Punctuality: 2 extremes

Some years back, I visited Taiwan along with a customer from India for pre-shipment inspection and trials of a machine. We checked in to our hotel rooms one Sunday evening, and were to be picked up by the machine manufacturer’s Sales Manager at 8.30 am the next day. I knew that my customer was a consistently unpunctual person, so I warned him that unpunctuality was looked down upon in Taiwan, hence we should be ready to leave at 8.30 am because the Sales Manager would reach our hotel lobby at exactly 8.30 am. Accordingly, we met in the lobby restaurant at 8.00 am, had a leisurely breakfast and were winding up with coffee at around 8.20 am, when we were informed that “Ms. Chen just telephoned. She is extremely sorry that she will reach 5 minutes late.” For the record, Ms. Chen reached at 8.34 am! The inspection and trials were completed on Friday evening. My customer was amazed to find that, for the next 4 days, Ms. Chen reached our hotel lobby between 8.29 am and 8.30 am every day!

At the other end of the punctuality spectrum was an Accountant in the office where I worked many years back. This gentleman lived just 2 km from the office and had been provided with a motorcycle, but reported about 40 minutes late for work every day! When the Branch Manager questioned him, the Accountant explained that his frequent latecoming was due to some unavoidable domestic work like getting his children ready for school, etc. The Branch Manager decided to resolve the issue by changing the Accountant’s timings from 9.00 – 5.30 to 10.00 – 6.30. This worked for a few weeks. After that, the Accountant started reporting for work at about 10.20 almost every day!!

Would you like people to be like Ms. Chen or like the Accountant?

If Ms. Chen scores 10 on a Punctuality Scale of 0 to 10, while the Accountant scores 0, how much do you score?

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29 thoughts on “Punctuality: 2 extremes

    • That’s pretty good by Indian standards! 🙂

      But for an engineer working in a multinational company? You probably have ISO, TS, TQM, Six Sigma, etc.. I suppose, with JIT, your company has to be 10 or almost 10.

  1. I couldn’t read without commenting. Recently during the atoz april blog challenge, my b post was on Black Man Time or BMT: http//myeverydaypersonal.blogspot.be/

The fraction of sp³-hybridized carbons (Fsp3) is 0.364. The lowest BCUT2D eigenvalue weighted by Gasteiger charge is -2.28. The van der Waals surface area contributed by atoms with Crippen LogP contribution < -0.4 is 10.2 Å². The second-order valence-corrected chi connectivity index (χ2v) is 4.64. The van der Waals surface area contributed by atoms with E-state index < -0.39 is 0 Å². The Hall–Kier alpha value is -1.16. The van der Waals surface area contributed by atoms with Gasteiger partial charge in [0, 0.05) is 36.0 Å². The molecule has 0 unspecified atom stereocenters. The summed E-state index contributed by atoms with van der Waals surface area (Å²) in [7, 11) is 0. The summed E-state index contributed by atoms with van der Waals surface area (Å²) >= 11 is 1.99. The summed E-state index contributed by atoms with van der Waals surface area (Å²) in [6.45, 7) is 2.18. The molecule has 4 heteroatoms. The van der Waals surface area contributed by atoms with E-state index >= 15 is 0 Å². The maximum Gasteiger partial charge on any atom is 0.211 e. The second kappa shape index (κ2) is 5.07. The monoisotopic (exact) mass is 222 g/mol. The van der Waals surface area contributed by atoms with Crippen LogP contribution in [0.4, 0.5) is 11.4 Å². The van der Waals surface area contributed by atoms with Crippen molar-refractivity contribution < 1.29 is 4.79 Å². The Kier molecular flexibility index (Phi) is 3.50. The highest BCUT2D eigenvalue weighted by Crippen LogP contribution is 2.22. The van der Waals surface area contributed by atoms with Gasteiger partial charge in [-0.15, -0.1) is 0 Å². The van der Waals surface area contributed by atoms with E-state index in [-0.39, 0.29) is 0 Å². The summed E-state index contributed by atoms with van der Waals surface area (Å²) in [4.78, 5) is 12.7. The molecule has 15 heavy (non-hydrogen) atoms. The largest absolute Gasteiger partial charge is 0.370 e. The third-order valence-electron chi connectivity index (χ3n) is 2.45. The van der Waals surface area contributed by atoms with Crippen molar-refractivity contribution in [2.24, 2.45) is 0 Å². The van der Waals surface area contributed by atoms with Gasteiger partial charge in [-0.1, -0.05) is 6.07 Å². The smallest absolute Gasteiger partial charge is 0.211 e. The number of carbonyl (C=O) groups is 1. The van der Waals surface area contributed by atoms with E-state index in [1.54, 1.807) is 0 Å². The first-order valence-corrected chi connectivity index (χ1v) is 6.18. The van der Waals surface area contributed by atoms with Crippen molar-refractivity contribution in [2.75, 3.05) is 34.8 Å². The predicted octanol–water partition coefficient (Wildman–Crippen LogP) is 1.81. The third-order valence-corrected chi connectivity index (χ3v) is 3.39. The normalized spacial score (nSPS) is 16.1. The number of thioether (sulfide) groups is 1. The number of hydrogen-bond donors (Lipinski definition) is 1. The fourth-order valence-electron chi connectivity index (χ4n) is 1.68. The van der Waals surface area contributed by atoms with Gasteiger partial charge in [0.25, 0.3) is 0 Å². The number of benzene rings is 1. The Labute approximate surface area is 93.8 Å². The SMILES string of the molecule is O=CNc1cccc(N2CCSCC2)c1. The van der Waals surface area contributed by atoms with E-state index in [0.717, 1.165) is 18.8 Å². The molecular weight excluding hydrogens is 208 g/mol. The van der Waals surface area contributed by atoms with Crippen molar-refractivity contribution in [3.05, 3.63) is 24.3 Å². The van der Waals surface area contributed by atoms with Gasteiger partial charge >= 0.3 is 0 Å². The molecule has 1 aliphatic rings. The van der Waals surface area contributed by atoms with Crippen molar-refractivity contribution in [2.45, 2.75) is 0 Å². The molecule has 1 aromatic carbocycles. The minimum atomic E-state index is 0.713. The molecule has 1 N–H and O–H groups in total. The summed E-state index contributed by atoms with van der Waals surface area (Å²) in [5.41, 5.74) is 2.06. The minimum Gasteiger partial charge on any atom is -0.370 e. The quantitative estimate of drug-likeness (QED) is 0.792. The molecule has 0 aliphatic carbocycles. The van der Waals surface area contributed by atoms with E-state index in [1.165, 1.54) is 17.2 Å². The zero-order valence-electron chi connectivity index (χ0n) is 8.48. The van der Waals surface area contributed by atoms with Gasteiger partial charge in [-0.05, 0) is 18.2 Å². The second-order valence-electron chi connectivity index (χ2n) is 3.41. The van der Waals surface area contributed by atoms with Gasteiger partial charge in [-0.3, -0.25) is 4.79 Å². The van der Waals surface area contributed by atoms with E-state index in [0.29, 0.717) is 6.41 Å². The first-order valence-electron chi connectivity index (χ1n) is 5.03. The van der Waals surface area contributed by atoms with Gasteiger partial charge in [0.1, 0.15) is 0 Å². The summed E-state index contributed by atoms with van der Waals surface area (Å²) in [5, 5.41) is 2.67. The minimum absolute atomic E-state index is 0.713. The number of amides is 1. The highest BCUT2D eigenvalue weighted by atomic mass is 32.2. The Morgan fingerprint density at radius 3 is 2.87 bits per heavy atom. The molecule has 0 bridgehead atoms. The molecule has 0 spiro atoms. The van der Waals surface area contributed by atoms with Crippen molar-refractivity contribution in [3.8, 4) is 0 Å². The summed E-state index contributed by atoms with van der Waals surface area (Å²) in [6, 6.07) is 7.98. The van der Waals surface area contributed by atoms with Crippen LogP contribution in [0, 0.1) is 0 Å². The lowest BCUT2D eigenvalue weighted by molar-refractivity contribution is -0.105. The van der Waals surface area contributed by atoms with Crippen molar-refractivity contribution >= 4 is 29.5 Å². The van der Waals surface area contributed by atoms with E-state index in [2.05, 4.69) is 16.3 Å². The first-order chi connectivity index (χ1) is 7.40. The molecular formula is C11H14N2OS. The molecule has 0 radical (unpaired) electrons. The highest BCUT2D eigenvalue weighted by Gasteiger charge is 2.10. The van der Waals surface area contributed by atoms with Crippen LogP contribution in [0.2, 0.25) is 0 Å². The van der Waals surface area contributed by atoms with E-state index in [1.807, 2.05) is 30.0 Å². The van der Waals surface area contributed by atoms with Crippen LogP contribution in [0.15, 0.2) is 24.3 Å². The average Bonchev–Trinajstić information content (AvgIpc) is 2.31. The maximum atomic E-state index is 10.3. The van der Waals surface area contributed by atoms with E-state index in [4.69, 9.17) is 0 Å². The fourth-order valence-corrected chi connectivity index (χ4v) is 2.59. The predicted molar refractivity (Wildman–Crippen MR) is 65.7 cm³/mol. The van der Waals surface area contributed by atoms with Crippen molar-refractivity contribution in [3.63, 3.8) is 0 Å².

my statements were that l was black but didn’t follow that time (if at all one existed). l also said l worked with germans who didn’t follow what some call the german clock(punctual).
    l am and have always been a Ms. Chen but well like the accountant, people have them issues:-)

  2. I am guilty of that .. and I dont have any excuse , I seem to always reach my office at 9:05 or 9:08.. between this time .. I have started from home at 8am .. at 7:30 am or at 8:30Am.. I cant understand what it is.. and this only happens going to work in morning ..

    for every other place I have always been on time , rather I make sure to reach 5 minutes in advance.. I hate people who are late and there have been times where I am supposed to meet someone and if they dont come on time , I wait for 5 minutes and I leave ..

  3. that i’m stickler for punctuality is now accepted and even give me half an hour later.
    if it is an official local area network meets, if not started in time i take the chair and conduct the meeting to get it started. when some want to wait for the quorum to get the chief guest to call on mobile.i tell them to get started on time without waiting for him.

  4. I’d rate myself 9. If there is one thing I do not like is being late & will not accept anyone else being late. Problem is it’s fashionable to be late in India. As if the later you are the higher up the social ladder you belong.

  5. You know, its tricky to be punctual. My Dad in-built this concept of being 10 minutes early than 5 minutes late for anything and everything. It worked great till I was a child. Now, as I turned into an adult, while I used to be early, people used to be late. This used to piss me off. I value people’s time and I wish them to value mine as well. I still prefer to be on time for professional appointments, but mostly find people taking it easy and be late. I don’t understand it..still. I have just started accepting it that it’s okay for people to be late.

  6. I prefer to reach at least 10-15 minutes before time so that I can settle down easily and start working peacefully before the crowd comes in. And if I have a genuine problem (like I am having for the next two weeks) and have to reach late or leave early, I inform and take my manager’s and HR head’s approval and get my leaves deducted based on the hours missed at work. One habit of mine for which I have been appreciated frequently and one that I am truly proud of.

  7. I am the accountant. Rather than laziness and complacency, what I suffer from is ‘last minute syndrome’.
    Great article. Taiwanese work ethics seem truly impressive. It has no doubt contributed to their success.

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